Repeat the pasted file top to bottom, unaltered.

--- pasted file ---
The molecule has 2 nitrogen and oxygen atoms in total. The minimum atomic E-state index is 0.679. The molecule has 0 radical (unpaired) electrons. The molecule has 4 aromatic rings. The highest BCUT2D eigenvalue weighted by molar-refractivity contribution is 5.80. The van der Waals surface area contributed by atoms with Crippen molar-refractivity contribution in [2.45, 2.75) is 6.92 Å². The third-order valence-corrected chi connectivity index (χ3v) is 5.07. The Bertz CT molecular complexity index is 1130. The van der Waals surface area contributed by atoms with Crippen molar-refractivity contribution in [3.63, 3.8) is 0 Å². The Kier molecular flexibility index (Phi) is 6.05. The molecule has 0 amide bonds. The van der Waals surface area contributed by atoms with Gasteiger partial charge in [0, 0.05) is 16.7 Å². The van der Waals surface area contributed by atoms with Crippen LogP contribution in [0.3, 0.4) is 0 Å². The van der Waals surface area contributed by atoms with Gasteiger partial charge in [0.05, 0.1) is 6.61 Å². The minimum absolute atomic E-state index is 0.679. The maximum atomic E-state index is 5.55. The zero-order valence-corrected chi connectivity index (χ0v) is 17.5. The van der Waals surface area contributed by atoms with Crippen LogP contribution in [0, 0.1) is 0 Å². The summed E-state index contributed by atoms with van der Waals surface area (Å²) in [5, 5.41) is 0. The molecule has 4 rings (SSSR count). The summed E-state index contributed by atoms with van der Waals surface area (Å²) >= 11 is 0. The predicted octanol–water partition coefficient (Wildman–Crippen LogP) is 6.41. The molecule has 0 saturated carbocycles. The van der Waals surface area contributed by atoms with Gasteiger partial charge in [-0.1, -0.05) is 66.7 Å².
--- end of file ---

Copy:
The molecule has 2 nitrogen and oxygen atoms in total. The minimum atomic E-state index is 0.679. The molecule has 0 radical (unpaired) electrons. The molecule has 4 aromatic rings. The highest BCUT2D eigenvalue weighted by molar-refractivity contribution is 5.80. The van der Waals surface area contributed by atoms with Crippen molar-refractivity contribution in [2.45, 2.75) is 6.92 Å². The third-order valence-corrected chi connectivity index (χ3v) is 5.07. The Bertz CT molecular complexity index is 1130. The van der Waals surface area contributed by atoms with Crippen molar-refractivity contribution in [3.63, 3.8) is 0 Å². The Kier molecular flexibility index (Phi) is 6.05. The molecule has 0 amide bonds. The van der Waals surface area contributed by atoms with Gasteiger partial charge in [0, 0.05) is 16.7 Å². The van der Waals surface area contributed by atoms with Crippen LogP contribution in [0.3, 0.4) is 0 Å². The van der Waals surface area contributed by atoms with Gasteiger partial charge in [0.05, 0.1) is 6.61 Å². The minimum absolute atomic E-state index is 0.679. The maximum atomic E-state index is 5.55. The zero-order valence-corrected chi connectivity index (χ0v) is 17.5. The van der Waals surface area contributed by atoms with Crippen LogP contribution in [0, 0.1) is 0 Å². The summed E-state index contributed by atoms with van der Waals surface area (Å²) in [5, 5.41) is 0. The molecule has 4 rings (SSSR count). The summed E-state index contributed by atoms with van der Waals surface area (Å²) >= 11 is 0. The predicted octanol–water partition coefficient (Wildman–Crippen LogP) is 6.41. The molecule has 0 saturated carbocycles. The van der Waals surface area contributed by atoms with Gasteiger partial charge in [-0.1, -0.05) is 66.7 Å².